Daf Yomi

For the week ending 19 October 2013 / 15 Heshvan 5774

Shekalim 2 - 8

by Rabbi Mendel Weinbach zt'l
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  • When the machatzit hashekel collection began and why
  • Jewish giving for right cause and wrong one
  • The three different terumot of money
  • When there is a second month of Adar
  • The marking of graves or sites of human remains
  • Enforcing the law against kilayim (mixed plants) offenders
  • Who is obligated to give machatzit hashekel and from whom is it and other gifts to the Beit Hamikdash accepted
  • Who must add a kalbon (small coin) to machatzit hashekel and why
  • If heirs are considered a single unit in regard to obligation of kalbon and the tithing of animals
  • Transporting machatzit hashekel money to the Beit Hamikdash and what happens if it is lost or stolen
  • If one uses for his own obligation coin given to him to relay for machatzit hashekel
  • When one gives more than a machatzit hashekel
  • History of machatzit hashekel sums and reasons for them
  • Money left over from sum dedicated to machatzit hashekel or sacrifices
  • Money left over from collections for captive redemption, for relief of poor or for their burial
  • The significance of quoting words of Torah in name of source
  • When the tithing of machatzit hashekel and of animals was done
  • Removing crates on Shabbat and drinking wine at Pesach Seder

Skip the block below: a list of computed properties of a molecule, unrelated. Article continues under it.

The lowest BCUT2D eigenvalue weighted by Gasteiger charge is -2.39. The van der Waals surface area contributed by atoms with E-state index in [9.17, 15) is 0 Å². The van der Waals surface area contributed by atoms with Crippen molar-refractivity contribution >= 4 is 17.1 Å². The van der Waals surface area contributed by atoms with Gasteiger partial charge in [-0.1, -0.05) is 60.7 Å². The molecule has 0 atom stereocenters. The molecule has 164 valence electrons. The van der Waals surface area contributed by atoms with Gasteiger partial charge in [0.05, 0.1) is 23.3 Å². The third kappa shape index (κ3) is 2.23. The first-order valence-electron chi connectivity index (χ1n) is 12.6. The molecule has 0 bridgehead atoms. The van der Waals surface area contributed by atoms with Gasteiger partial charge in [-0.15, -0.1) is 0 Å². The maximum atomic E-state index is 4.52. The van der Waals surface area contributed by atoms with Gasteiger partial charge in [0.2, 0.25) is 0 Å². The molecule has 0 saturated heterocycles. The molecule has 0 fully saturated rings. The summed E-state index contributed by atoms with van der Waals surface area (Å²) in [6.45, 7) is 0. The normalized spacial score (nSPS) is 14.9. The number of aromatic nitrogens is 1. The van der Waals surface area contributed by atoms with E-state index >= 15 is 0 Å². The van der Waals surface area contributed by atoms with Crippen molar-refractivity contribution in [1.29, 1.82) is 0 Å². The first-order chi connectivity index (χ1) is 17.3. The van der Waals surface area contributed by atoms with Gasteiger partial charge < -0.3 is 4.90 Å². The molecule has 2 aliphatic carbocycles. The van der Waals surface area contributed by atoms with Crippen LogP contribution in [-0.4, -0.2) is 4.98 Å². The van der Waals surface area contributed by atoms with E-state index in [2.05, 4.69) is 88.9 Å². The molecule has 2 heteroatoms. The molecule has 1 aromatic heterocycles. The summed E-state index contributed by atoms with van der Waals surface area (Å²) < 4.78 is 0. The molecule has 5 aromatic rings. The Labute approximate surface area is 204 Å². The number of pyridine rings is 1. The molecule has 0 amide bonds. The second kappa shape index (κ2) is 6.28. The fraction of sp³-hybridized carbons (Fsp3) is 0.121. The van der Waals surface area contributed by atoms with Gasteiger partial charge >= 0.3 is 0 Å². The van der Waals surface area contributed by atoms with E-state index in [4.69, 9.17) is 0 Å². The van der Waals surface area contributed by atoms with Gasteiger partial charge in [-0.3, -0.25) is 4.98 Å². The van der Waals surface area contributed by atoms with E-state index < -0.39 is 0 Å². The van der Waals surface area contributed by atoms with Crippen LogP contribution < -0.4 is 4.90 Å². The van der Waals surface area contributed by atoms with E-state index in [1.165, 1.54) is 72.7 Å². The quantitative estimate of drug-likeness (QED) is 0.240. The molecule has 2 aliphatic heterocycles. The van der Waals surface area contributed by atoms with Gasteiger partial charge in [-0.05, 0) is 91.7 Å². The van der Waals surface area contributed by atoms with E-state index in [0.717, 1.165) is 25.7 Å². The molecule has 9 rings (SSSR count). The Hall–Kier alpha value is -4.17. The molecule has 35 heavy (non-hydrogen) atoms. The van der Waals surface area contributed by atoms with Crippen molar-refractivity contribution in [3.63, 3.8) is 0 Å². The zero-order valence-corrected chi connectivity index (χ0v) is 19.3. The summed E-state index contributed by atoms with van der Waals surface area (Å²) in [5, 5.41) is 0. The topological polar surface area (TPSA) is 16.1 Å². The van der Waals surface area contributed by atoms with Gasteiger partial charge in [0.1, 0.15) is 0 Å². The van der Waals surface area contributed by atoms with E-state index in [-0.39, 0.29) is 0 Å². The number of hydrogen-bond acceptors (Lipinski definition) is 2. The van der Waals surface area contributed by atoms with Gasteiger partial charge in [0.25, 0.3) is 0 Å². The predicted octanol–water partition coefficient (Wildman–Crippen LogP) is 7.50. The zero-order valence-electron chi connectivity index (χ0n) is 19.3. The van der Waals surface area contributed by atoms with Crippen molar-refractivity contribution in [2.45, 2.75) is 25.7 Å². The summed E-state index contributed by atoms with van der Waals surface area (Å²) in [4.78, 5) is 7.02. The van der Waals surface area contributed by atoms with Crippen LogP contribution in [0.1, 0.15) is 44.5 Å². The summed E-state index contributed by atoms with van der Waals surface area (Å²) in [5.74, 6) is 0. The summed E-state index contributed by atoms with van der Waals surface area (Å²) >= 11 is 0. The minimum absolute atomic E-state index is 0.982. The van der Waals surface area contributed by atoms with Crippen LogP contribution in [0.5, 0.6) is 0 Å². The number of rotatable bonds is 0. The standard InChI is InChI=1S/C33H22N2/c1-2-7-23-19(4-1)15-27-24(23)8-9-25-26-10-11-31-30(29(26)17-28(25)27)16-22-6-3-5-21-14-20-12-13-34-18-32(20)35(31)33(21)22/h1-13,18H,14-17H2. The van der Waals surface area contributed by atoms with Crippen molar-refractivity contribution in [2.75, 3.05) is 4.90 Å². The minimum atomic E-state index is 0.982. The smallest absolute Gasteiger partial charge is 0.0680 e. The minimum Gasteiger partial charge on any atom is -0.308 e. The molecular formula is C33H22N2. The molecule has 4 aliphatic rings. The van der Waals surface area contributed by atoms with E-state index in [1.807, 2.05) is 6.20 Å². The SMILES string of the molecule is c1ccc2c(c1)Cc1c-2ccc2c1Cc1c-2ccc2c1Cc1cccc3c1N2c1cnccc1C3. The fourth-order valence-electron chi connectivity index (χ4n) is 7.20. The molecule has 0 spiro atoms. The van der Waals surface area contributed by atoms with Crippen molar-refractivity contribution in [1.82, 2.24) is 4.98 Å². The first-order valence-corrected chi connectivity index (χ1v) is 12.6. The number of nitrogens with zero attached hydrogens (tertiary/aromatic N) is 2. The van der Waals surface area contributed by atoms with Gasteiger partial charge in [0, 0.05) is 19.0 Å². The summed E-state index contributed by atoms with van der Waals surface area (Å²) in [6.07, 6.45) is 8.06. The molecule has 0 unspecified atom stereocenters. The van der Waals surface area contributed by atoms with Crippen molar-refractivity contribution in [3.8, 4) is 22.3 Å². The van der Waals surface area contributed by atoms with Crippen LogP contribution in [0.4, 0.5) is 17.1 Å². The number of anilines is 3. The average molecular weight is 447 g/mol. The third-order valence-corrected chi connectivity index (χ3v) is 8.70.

Above Suspicion

When Moshe granted the tribes of Reuven and Gad their request to receive their portion of Eretz Yisrael on the east side of the Jordan, he made it conditional on their first taking part in the wars waged by the other tribes for the conquest of the rest of the Land. By fulfilling this condition they would not only be doing what was right in the eyes of G-d who wanted them to participate in this conquest, but would also erase any suspicion that the other tribes might have that they wished to settle in the already-conquered territory in order to avoid taking part in the war of the entire nation. The need to achieve both of these objectives was summed up in the words “Then you will be free of guilt before G-d and Israel.” (Bamidbar 32:22)

In the same spirit our mishna informs us of the caution exercised by the kohanim who went into the office where the machatzit hashekel coins were stored three times a year to tithe the money needed for the purchase of communal sacrifices. They were careful not to wear anything that could possibly be used for concealing stolen coins, even tefillin or shoes! Should anyone of them fail to thus avoid suspicion the result would be that if he subsequently came upon hard times people would say it was a punishment for his dishonesty, and if he became prosperous they would say it was the result of his pilfering.

This teaches us, concludes the mishnah, that a man must strive to be considered righteous in the eyes of man just as in the eyes of G-d.

What the Sages Say

“The righteous require no monuments; their words are their memorials.”

  • Rabban Shimon ben Gamliel
    Shekalim 7a

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